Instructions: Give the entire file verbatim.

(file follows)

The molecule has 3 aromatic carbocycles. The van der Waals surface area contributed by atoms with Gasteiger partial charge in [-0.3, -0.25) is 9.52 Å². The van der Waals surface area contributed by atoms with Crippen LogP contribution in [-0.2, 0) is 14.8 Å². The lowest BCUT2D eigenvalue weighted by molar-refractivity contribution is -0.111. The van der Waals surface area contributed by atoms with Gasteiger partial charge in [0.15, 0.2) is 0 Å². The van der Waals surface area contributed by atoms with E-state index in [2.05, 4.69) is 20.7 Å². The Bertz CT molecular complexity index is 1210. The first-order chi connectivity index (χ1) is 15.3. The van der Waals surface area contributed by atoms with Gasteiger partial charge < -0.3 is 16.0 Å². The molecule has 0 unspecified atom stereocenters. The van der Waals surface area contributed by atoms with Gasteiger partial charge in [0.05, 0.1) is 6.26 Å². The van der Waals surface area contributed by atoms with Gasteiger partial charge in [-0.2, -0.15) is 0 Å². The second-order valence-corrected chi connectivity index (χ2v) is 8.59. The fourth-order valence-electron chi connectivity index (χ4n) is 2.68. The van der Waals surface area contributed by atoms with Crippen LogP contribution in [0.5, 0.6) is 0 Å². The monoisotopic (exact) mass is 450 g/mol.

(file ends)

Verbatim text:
The molecule has 3 aromatic carbocycles. The van der Waals surface area contributed by atoms with Gasteiger partial charge in [-0.3, -0.25) is 9.52 Å². The van der Waals surface area contributed by atoms with Crippen LogP contribution in [-0.2, 0) is 14.8 Å². The lowest BCUT2D eigenvalue weighted by molar-refractivity contribution is -0.111. The van der Waals surface area contributed by atoms with Gasteiger partial charge in [0.15, 0.2) is 0 Å². The van der Waals surface area contributed by atoms with E-state index in [2.05, 4.69) is 20.7 Å². The Bertz CT molecular complexity index is 1210. The first-order chi connectivity index (χ1) is 15.3. The van der Waals surface area contributed by atoms with Gasteiger partial charge < -0.3 is 16.0 Å². The molecule has 0 unspecified atom stereocenters. The van der Waals surface area contributed by atoms with Gasteiger partial charge in [0.05, 0.1) is 6.26 Å². The van der Waals surface area contributed by atoms with Gasteiger partial charge in [-0.2, -0.15) is 0 Å². The second-order valence-corrected chi connectivity index (χ2v) is 8.59. The fourth-order valence-electron chi connectivity index (χ4n) is 2.68. The van der Waals surface area contributed by atoms with Crippen LogP contribution in [0.5, 0.6) is 0 Å². The monoisotopic (exact) mass is 450 g/mol.